The US decision to pull out of the Paris climate deal is a "big negative" but won't alter the long-term outcomes, the New Zealand Climate Change Research Institute director says.
President Donald Trump this morning confirmed the US was "getting out" of the climate change pact and may begin negotiations for a better deal.
The US accounts for more than 15 percent of the total worldwide emissions, and is exceeded only by China.
Under former President Barack Obama, the US committed to reduce its emissions by 26 percent to 28 percent from 2005 levels by 2025.
Climate Change Research Institute director David Frame said Mr Trump's decision was a "slap in the face for younger generations", who would experience the costs of climate change.
It was also a "wink and a nod" to other fossil fuel recalcitrants, like Russia and Saudi Arabia, that it was acceptable to renege on climate change accords.
But the defection of any one player - even the world's second largest emitter - would not radically alter things. The US would still make progress on emissions reductions because natural gas was displacing coal.
Formally withdrawing from the process would take some time. "There are elements he can walk away from... but there's a delay on these things, he can't actually just turn around and say 'we're out' as of today completely."
New Zealand has committed to reducing emissions by 30 percent below 2005 levels by 2030.
Climate Change Minister Paula Bennett said the US was an important part of the agreement.
"I do think it's a step backwards."
But New Zealand was still committed to the agreement and the accord was still intact.
"Other countries all feel very strongly committed, and that won't waver."
Discussions on the rules would continue, she said.
Mrs Bennett told Morning Report action on climate change can create jobs, not take them away, and she did not think US involvement in the deal would have disadvantaged the US in the way Mr Trump had suggested.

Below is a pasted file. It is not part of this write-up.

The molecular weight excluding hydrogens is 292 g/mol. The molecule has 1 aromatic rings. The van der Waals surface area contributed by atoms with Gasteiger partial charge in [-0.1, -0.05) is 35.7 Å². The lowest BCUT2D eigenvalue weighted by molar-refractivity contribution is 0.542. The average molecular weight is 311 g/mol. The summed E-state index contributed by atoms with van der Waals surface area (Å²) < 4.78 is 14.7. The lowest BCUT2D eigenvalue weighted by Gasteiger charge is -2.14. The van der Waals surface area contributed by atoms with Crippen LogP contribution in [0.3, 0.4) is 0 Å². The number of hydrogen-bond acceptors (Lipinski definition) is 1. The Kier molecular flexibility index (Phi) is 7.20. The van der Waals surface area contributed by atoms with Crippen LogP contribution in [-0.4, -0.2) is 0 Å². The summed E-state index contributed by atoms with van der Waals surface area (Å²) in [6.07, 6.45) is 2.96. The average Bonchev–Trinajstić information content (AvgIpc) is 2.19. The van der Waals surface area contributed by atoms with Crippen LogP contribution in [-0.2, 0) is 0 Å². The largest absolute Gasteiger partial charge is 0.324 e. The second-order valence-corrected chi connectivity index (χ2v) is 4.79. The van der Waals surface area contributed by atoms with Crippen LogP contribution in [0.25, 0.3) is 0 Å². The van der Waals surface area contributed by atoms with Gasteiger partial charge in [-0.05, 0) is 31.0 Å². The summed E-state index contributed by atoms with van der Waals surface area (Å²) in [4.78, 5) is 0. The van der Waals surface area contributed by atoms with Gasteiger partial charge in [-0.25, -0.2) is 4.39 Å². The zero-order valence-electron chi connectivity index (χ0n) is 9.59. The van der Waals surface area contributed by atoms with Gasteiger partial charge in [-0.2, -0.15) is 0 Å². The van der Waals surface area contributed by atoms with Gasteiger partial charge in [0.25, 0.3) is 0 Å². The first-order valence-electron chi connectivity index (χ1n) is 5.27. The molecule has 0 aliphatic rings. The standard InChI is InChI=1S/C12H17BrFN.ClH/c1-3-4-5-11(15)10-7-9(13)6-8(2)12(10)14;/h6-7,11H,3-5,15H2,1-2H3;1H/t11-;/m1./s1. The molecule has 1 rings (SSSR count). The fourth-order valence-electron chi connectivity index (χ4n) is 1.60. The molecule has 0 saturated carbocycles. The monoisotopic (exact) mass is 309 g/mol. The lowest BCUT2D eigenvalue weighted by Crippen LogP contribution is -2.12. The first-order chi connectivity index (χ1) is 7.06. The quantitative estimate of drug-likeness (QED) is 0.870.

Labour Party leader Andrew Little said action on climate change would survive the Trump administration.
He said the US president's move to leave the Paris climate agreement was a bump in the road.
"This is an issue that will survive Donald Trump because it is a long-term project to reduce carbon emissions and deal with climate change and take our planet back ... I don't think we should see this as a catastrophe."
Mr Little said the New Zealand government must now stand behind the rest of the world on the Paris accord.
Green Party co-leader James Shaw said the US decision was a retrograde step but the rest of the world would keep calm and carry on.
Mr Shaw told Morning Report the economics of tackling climate change were moving much faster than the politics.
There had been a colossal movement of investment flows from greenhouse gas-emitting industries since the Paris agreement was signed. Investors thought in longer-term cycles than a US presidential four-year period, he said, so many businesses would be looking beyond the Trump administration.
Mr Shaw said the majority opinion was that the Trump administration was a "temporary aberration - that it'll be lucky to last four years, and certainly not eight" and afterwards the US would rejoin the agreement.
The pact provided businesses with certainty, which is what they want, he said.
British environmentalist Sir Jonathon Porritt said the climate agreement was bigger than just one president.
He told Nine to Noon he believed Americans would now take a different approach and say 'we may not be in the Paris accord but we're going to go absolutely full bore and go for low carbon prosperity the rest of the world is pursuing'.
Individual US states had incredible powers in determining the allocation of state resources and levels of energy efficiency, and a growing number of states and cities were coming out against the decision to leave the agreement.